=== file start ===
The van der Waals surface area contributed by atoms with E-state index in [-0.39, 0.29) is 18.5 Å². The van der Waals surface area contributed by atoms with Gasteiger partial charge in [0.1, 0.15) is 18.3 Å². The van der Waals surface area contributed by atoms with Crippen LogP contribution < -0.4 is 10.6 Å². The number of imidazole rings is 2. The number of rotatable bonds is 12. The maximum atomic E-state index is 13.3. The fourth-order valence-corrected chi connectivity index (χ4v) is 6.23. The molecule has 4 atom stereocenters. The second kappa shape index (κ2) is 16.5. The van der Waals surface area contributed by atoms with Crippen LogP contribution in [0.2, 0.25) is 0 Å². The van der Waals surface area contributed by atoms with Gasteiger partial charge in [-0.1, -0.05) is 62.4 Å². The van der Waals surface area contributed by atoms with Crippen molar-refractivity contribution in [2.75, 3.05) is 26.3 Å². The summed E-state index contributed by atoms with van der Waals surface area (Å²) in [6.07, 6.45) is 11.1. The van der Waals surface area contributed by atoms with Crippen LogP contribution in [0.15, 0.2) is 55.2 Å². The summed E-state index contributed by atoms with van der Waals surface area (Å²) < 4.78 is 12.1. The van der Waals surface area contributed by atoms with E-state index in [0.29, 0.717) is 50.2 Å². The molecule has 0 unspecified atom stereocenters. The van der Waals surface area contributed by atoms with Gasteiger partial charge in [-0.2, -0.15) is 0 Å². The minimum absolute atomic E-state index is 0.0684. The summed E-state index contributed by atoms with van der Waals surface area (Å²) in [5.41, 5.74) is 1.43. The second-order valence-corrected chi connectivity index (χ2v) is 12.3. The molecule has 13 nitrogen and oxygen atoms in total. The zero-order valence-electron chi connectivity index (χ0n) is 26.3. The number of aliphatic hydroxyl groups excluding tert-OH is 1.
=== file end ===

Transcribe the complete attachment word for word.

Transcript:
The van der Waals surface area contributed by atoms with E-state index in [-0.39, 0.29) is 18.5 Å². The van der Waals surface area contributed by atoms with Gasteiger partial charge in [0.1, 0.15) is 18.3 Å². The van der Waals surface area contributed by atoms with Crippen LogP contribution < -0.4 is 10.6 Å². The number of imidazole rings is 2. The number of rotatable bonds is 12. The maximum atomic E-state index is 13.3. The fourth-order valence-corrected chi connectivity index (χ4v) is 6.23. The molecule has 4 atom stereocenters. The second kappa shape index (κ2) is 16.5. The van der Waals surface area contributed by atoms with Crippen LogP contribution in [0.2, 0.25) is 0 Å². The van der Waals surface area contributed by atoms with Gasteiger partial charge in [-0.1, -0.05) is 62.4 Å². The van der Waals surface area contributed by atoms with Crippen molar-refractivity contribution in [2.75, 3.05) is 26.3 Å². The summed E-state index contributed by atoms with van der Waals surface area (Å²) in [6.07, 6.45) is 11.1. The van der Waals surface area contributed by atoms with Crippen LogP contribution in [0.15, 0.2) is 55.2 Å². The summed E-state index contributed by atoms with van der Waals surface area (Å²) < 4.78 is 12.1. The van der Waals surface area contributed by atoms with E-state index in [0.29, 0.717) is 50.2 Å². The molecule has 0 unspecified atom stereocenters. The van der Waals surface area contributed by atoms with Gasteiger partial charge in [-0.2, -0.15) is 0 Å². The minimum absolute atomic E-state index is 0.0684. The summed E-state index contributed by atoms with van der Waals surface area (Å²) in [5.41, 5.74) is 1.43. The second-order valence-corrected chi connectivity index (χ2v) is 12.3. The molecule has 13 nitrogen and oxygen atoms in total. The zero-order valence-electron chi connectivity index (χ0n) is 26.3. The number of aliphatic hydroxyl groups excluding tert-OH is 1.